An article from Evert van de Poll for Vista Magazine.
Secular and Multi-Religious
Over the last few decades, we have been witnessing the persistence and even the resurgence of religious beliefs and practices in societies that had undergone a long process of secularisation.
This seems to run contrary to classic secularisation theory according to which the secularisation of society and the decline of the Church in Europe were the unavoidable corollary of modernisation and hence an irreversible process, not only in Europe but also in other parts of the world.
Some authors speak of a ‘post- secular’ society. But this is not to say that secularisation is coming to an end. Surely, the overall decline of Church membership, the influence of secularism in science and politics, the spread of secular lifestyles, the move away from traditional Christian morals, anticlerical sentiments and opposition to the influence of religion in society, all continues. But at the same time there are contrasting developments: practising and committed Christians remain an important and influential minority, and their percentage is even growing in some countries. New forms of Christianity are developing, largely but not only due to immigration. Muslim and other religious communities are developing. Demographic trends are clearly in favour of the religious population, as Jim Memory brings out in his article (Demography is destiny – here and here).
Then there is the so-called ‘return of religion’ in the public sphere, i.e. in civil society, in the arts, in popular music, in philosophical debates, as well as social media and the Internet. Muslims, but also Jews and Christians, are marking their differences, for everyone else to see.
At the same time, the number of ‘nones’ (non-religious or unaffiliated) is increasing, but among them there is a widespread interest in spirituality, and an attachment to social values rooted in Christianity.
No return but ‘SMR’
So, religion continues to be important in the secularised societies of Europe. We should not think of (or dream of) a return to a former situation in which Christianity was the dominant religion, and the only one in many places. The near future is one in which religious and non- religious will live side by side. Both are here to stay, so they have to work together in society. The present situation is characterized by a plurality of worldviews, and by the renegotiation of the place of religion in the public sphere. Moreover, Christians have to accept that they are a minority among other religious minorities. Welcome to the SMR society: secularised (or secularising) and multireligious at the same time.
Granted, the label ‘SMR’ is my own suggestion, for want of a better one. In fact, there is not yet a widely agreed concept to denote the situation summarised above. A range of theories have been developed to analyse it. Different terms are proposed, depending on what aspect or what implication one is concentrating on. Let us mention some of them.
Post-secular intellectual dialogue
Several authors use the term ‘post- secular’. German philosopher Jürgen Habermas is widely credited for having popularized it.1 What did he mean by that? He says that he has always written as a ‘methodological atheist’, which means that when doing philosophy or social science, he presumed nothing in advance about particular religious beliefs. Yet in the light of the continuing role of religion in society, he evolved to a ‘post-secular’ stance, meaning that fundamental questions in society cannot be reduced to merely secular rational ideas and theories.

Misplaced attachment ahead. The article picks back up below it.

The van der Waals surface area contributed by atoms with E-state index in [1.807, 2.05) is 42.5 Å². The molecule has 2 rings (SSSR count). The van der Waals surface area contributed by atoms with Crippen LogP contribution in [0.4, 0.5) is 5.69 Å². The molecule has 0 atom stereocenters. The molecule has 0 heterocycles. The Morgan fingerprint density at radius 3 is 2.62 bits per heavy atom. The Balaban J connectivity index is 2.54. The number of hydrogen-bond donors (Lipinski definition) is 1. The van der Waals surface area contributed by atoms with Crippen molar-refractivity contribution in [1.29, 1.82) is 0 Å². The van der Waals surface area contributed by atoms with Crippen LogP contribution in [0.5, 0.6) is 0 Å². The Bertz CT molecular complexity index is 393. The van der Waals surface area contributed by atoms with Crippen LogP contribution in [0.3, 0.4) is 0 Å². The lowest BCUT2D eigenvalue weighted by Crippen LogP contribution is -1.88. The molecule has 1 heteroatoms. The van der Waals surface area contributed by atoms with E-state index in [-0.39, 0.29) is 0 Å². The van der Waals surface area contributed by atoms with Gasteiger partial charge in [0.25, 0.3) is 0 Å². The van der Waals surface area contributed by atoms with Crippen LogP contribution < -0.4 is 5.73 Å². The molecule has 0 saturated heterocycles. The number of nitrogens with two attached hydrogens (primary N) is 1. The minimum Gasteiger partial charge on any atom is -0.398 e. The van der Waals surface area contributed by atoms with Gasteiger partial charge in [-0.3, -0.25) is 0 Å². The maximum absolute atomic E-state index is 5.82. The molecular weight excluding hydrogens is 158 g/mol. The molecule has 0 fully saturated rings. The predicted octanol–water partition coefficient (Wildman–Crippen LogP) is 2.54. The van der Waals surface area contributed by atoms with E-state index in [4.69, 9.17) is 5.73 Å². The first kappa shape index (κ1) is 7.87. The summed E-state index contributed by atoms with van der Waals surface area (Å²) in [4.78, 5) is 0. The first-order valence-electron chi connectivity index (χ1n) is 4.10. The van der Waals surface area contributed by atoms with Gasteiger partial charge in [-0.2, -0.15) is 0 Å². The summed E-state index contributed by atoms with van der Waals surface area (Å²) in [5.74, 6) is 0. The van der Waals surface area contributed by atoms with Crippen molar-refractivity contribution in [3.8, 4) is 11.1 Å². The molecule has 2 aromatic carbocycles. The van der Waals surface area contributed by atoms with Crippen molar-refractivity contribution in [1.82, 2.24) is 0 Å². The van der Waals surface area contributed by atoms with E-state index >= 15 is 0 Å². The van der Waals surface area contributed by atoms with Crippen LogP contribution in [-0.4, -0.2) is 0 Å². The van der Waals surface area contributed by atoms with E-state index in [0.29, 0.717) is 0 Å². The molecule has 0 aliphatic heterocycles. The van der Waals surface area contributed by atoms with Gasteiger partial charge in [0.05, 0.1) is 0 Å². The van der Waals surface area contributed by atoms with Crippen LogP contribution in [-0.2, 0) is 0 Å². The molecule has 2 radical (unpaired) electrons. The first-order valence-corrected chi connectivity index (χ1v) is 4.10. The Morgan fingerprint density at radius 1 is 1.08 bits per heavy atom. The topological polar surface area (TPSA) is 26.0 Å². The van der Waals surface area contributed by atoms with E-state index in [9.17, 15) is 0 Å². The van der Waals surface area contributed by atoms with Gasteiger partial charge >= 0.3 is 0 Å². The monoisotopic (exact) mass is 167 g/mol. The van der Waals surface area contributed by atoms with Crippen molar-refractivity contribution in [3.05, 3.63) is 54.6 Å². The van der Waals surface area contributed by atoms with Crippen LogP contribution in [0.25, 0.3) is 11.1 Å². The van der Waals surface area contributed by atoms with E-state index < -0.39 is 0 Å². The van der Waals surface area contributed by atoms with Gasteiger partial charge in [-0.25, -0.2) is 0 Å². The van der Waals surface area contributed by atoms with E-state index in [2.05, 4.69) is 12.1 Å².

Religious people have important things to say about scientific, ethical and political issues – let alone questions that transcend the visible and the tangible. They also are rational, the basic difference from secularism being that they take into account the influence of a transcendent reality. Habermas takes issue with all forms of militant secularism that consider secular science and humanism to be the only relevant discourse in the public realm. Religious convictions, values and norms should not be ruled out from the public debate, just because they are not based solely on human reason and science. So there should be an intellectual dialogue between believers and non-believers. Former pope Benedict XVI accepted the challenge and undertook a series of in-depth conversations with Habermas on the foundational values of modern society. The publication of this dialogue (The Dialectics of Secularization, 2007) has exerted considerable influence.
Any dialogue can only be fruitful when no party imposes his or her own language on the discussion. This is particularly difficult for secularists to admit, since they are used to putting everything that refers to the transcendent within the brackets of ‘private persuasion’, so as to conveniently ignore what the other is saying. In his own dialogue with Joseph Ratzinger, Habermas makes some important points:
‘Persons who are neither willing nor able to divide their moral convictions and their vocabulary into profane and religious strands must be permitted to take part in political will formation even if they use religious language… The democratic state must not preemptively reduce the polyphonic complexity of the diverse public voices, because it cannot know whether it is not otherwise cutting society off from scarce resources for the generation of meanings and the shaping of identities. Particularly with regard to vulnerable social relations, religious traditions possess the power to convincingly articulate moral sensitivities and solidaristic intuitions.’ This is what Pieter Boersema calls a ‘pluralistic dialogue’, in which people try to get beyond stereotypical images of the other and towards a deeper understanding of their motivations and the meaning of their viewpoints.
(Part II here)
Evert Van de Poll
Professor of Religious Studies and Missiology, European Theological Faculty, Leuven, Belgium